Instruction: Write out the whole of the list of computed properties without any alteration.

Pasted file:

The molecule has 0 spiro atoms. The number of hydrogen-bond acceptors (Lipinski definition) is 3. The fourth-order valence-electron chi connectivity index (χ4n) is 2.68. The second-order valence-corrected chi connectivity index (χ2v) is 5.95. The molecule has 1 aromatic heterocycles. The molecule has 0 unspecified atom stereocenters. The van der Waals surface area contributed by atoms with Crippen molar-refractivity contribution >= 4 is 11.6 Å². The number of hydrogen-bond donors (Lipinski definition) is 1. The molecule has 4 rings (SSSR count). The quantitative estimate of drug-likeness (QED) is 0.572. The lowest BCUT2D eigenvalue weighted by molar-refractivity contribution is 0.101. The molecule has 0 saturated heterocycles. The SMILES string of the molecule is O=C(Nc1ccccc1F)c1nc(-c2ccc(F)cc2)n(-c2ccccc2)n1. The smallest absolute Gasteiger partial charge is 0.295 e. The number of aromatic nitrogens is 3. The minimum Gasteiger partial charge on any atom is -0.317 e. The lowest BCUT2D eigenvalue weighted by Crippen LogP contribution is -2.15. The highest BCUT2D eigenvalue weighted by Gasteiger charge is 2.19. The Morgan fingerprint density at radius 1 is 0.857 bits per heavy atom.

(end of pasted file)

The molecule has 0 spiro atoms. The number of hydrogen-bond acceptors (Lipinski definition) is 3. The fourth-order valence-electron chi connectivity index (χ4n) is 2.68. The second-order valence-corrected chi connectivity index (χ2v) is 5.95. The molecule has 1 aromatic heterocycles. The molecule has 0 unspecified atom stereocenters. The van der Waals surface area contributed by atoms with Crippen molar-refractivity contribution >= 4 is 11.6 Å². The number of hydrogen-bond donors (Lipinski definition) is 1. The molecule has 4 rings (SSSR count). The quantitative estimate of drug-likeness (QED) is 0.572. The lowest BCUT2D eigenvalue weighted by molar-refractivity contribution is 0.101. The molecule has 0 saturated heterocycles. The SMILES string of the molecule is O=C(Nc1ccccc1F)c1nc(-c2ccc(F)cc2)n(-c2ccccc2)n1. The smallest absolute Gasteiger partial charge is 0.295 e. The number of aromatic nitrogens is 3. The minimum Gasteiger partial charge on any atom is -0.317 e. The lowest BCUT2D eigenvalue weighted by Crippen LogP contribution is -2.15. The highest BCUT2D eigenvalue weighted by Gasteiger charge is 2.19. The Morgan fingerprint density at radius 1 is 0.857 bits per heavy atom.